The Mountains Sing Review

Rating: ★★★★★

Synopsis: With the epic sweep of Min Jin Lee’s Pachinko or Yaa Gyasi’s Homegoing and the lyrical beauty of Vaddey Ratner’s In the Shadow of the BanyanThe Mountains Sing tells an enveloping, multigenerational tale of the Tran family, set against the backdrop of the Viet Nam War. Tran Dieu Lan, who was born in 1920, was forced to flee her family farm with her six children during the Land Reform as the Communist government rose in the North. Years later in Hà Noi, her young granddaughter, Hương, comes of age as her parents and uncles head off down the Ho Chí Minh Trail to fight in a conflict that will tear not just her beloved country but her family apart.

Vivid, gripping, and steeped in the language and traditions of Viet Nam, The Mountains Sing brings to life the human costs of this conflict from the point of view of the Vietnamese people themselves, while showing us the true power of kindness and hope. This is celebrated Vietnamese poet Nguyen Phan Que Mai’s first novel in English.

Trigger Warnings: Death, Bombing, War, Killings, Psychological Trauma, Suicide

Only through honesty can we learn about the truth.

The Mountains Sing, Nguyen Phan Que Mai

An instant favorite. This book will rip your heart open but then stitch it back up with all the tenderness of love, family, and hope. It was so beautifully lyrical that I’m having a hard time crafting words to really convey this masterpiece. Just like the title, the book sings to you—singing tragic yet poetic tales of human resilience and the strengths of motherhood. For me, this book hits home like One Earth We’re Briefly Gorgeous by Ocean Vuong, The Best We Could Do by Thi Bui, and The Gangster We Are All Looking For by Le Thi Diem Thuy. I had to take breaks in between, sobbing like a baby while my heart aches for the characters; the stories felt so personal because in a way, they connect to my family’s history.

The War has always been an unspoken topic within my household, something that we can’t talk about because of the trauma and pain so reading the book felt liberating—as if my own grandmother was telling me her story and how she persevered during one of the most scarring times in history. But more than that, The Mountains Sing offers us a complicated and nuanced portrait of Nguoi Bac, or Vietnamese Northerners. By painting a portrait of humanity, Nguyen Phan invites us to not view the War as black and white but rather, to see through the experiences of Vietnamese who yearned for freedom—along with the costs of that freedom.

War isn’t kindness or sympathy… war is death, sorrow, and misery.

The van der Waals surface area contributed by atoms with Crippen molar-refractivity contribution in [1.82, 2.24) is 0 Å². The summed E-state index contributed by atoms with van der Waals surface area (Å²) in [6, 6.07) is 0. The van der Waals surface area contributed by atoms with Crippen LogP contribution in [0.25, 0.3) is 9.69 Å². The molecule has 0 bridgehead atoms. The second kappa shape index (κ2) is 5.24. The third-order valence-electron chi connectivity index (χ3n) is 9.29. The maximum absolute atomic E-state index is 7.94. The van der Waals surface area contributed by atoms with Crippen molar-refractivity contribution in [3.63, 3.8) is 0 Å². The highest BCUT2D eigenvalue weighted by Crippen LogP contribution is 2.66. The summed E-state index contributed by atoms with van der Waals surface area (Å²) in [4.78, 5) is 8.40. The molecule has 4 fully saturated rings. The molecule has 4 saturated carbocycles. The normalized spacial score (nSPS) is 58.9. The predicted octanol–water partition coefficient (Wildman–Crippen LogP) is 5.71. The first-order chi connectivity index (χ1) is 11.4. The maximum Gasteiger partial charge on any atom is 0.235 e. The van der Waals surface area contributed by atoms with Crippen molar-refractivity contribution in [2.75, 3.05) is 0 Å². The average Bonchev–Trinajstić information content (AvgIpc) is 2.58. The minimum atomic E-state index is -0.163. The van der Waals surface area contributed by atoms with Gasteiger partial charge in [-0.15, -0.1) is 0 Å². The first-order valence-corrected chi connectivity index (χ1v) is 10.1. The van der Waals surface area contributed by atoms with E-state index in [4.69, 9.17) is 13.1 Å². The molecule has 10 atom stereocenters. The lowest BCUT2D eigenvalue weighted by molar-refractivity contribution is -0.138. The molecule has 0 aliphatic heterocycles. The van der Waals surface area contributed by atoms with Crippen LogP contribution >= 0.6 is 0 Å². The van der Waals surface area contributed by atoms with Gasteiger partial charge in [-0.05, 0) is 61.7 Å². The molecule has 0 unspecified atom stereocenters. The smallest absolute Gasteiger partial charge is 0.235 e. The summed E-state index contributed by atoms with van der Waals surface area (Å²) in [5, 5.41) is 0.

Reading The Mountains Sing feels like curling up with my grandma as she soothes my hair and recounts her journey. This book means so much to me because it literally parallels my family’s history. My great-grandma took her three kids with her and traveled on foot from Ha Noi to Saigon while the War raged through the country—and my great grandma’s last name is also Tran like the family from the book. But even if you don’t have any connections to the War, the book still sings to you. Told from multiple perspectives within the Tran family, we get first-hand accounts of how people were displaced by war and the brutal effects of imperialism but also the ongoing intergenerational trauma passed down from parents to their children. How the memories of war ravage on, taking and taking without mercy.

Last but not least, this book is a tale about motherhood. Not only is it hopeful, it also invites you to think about the lengths of which mothers are willing to go for their children and their family. Such stories are often overlooked within the discussions of war, but Nguyen Phan did a phenomenal job in highlighting the role of women during wartime and their strengths to build bridges and even hold up skies. Also, I’d like to note English was not the author’s native language so this book is also the epitome of strength.

History will write itself in people’s memories, and as long as those memories live on, we can have faith that we can do better.

I hope you enjoyed reading the review! It was such a joy to write—even though I had to take breaks because this book just means so much to me. I invite everyone to read this book because you will definitely fall in love with it.

2 thoughts on “The Mountains Sing Review

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